Posts Tagged ‘Paul Ryan’

Ask Any Republican

January 13, 2018

Ask any Republican, and the chances are good, that the Republican won’t recall or repeat what was said. Go ahead. Ask ‘em. Josh Mandel has left the leadership stage of the Ohio GOP. No asking him. “Not a career politician” GOP U.S. Representative Jim Renacci has stepped in to fill the void in contention for the upcoming Senate seat (“When President @realDonaldTrump asks you to run — you do it. That’s why I am proud to announce that I am running for the United States Senate! I’m ready to fight for the Trump agenda and get things done in the Senate!#MAGA”). Well, Mr. Not-A-Career-Politician? “I’ve said all along the president many times says what people are thinking. I learned as a business guy that you have to be careful what you say because people pick everything up. Believe me, I’ve learned that when you’ve got a mike on, you’ve got to watch what you say.” “I know it’s difficult for the president because many times you want to say what you are thinking but in the end, I know a lot of times he is saying what people are thinking,” And he’s “a business guy going into a political career.” What could be more Republican? And as we all know from our Conservative hymnals, business guys are our salvation. What about a more contemplative, prayerful Conservative? Like Speaker of the House Paul Ryan (GOP U.S. Rep from Wis.): “The first thing that came to my mind was very unfortunate, unhelpful, but you know what I thought of right away? I thought about my own family.” Atta (good Conservative altar) boy, Paul! And the Newark Advocate’s tireless investigative reporters got these responses from our own GOP Licking County Commissioner Tim Bubb: “ .” GOP Newark Mayor Jeff Hall: “ .” GOP Licking County Prosecutor Bill Hayes: “ .” GOP State Senator Jay Hottinger: ” .” And (not a politician) business guy Steve Layman: “ .” Analysis finds it reassuring to learn “what people are thinking.”  Ask any Republican, and the chances are good, that the Republican won’t recall or repeat what was said. Go ahead. Ask ‘em.

Babe

June 8, 2016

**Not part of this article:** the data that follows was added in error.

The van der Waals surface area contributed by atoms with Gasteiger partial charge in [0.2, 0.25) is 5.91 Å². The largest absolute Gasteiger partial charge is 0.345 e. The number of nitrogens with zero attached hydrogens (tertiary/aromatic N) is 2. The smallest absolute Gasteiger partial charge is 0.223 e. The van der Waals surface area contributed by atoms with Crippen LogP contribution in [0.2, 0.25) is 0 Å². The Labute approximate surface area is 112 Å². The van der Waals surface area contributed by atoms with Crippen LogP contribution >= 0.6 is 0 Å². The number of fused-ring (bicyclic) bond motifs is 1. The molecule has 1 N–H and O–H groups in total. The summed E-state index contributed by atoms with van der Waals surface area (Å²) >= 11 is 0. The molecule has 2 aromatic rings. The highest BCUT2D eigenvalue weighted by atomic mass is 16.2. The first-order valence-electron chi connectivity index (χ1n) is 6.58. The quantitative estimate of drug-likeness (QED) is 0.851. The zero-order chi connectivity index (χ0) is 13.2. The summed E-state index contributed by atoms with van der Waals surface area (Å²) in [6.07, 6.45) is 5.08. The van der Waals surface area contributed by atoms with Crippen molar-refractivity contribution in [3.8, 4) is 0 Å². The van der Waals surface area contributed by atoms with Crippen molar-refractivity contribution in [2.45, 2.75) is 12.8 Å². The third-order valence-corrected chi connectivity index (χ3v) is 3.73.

This week Analysis witnessed a scene straight out of the movie Babe. US Senate majority leader Mitch McConnell, surrounded by his party flock of senate cronies, bleated out to his party’s presidential candidate “No biting. No more biting!” A more telling sign of the times was US Speaker of the House (and ditto party member) Paul Ryan’s passionate disavowal of the very same party presidential candidate’s doubled down public statements. Analysis couldn’t help but note that even after the righteously indignant disavowal, Paul Ryan went on to say he still endorses his party’s candidate and will vote for him. His presidency is in the best interest of the Republican agenda and priorities. Does this bounty of disavowals (after endless apology) indicate a new Jim Crow era where the openly apparent perception of trauma is immediately disavowed and hushed-up without debate or conversation? Analysis finds this to be evidence of a culture of silence meant to enforce party discipline of closing ranks in order to maintain a fabricated history of events necessary for an ideological agenda and aspirations. On a local level Analysis has already witnessed (and noted, posts Ted Cruz Joke 3-18-16 and Super Hero Welcome 4-3-16) this with County Commissioner Tim Bubb’s “I have no idea. For Pat Tiberi, it’s not just a Licking County question, it’s a United States question. I’m not going to be critical of Pat.” after being told to hush-up with regard to the diminishing funding of Licking County Job and Family Services. We are currently witnessing this disavowal of trauma with its culture of silence to ensure a discipline of membership inclusion and continuity. The growing public need coupled with the under funding of Job and Family Services is an open wound. It is disavowed as a dereliction of Licking County responsibility. The culture of silence is enforced by referring to it as a “problem of funding” in order to promote the ideological agenda and aspirations of “business first” in the form of tax breaks, credits and abatements. This maintains a fabricated history of scarcity and diminished public assistance programs not being affected by an economics of austerity. Such a constructed history links Job and Family Services’ response to public need with social entitlement and privilege while maintaining the discipline of silence over the actual entitlement and privilege programs of business tax breaks, credits, abatements and public/private “job creation” incentives. Jim Crow? “Know the feeling, Babe.”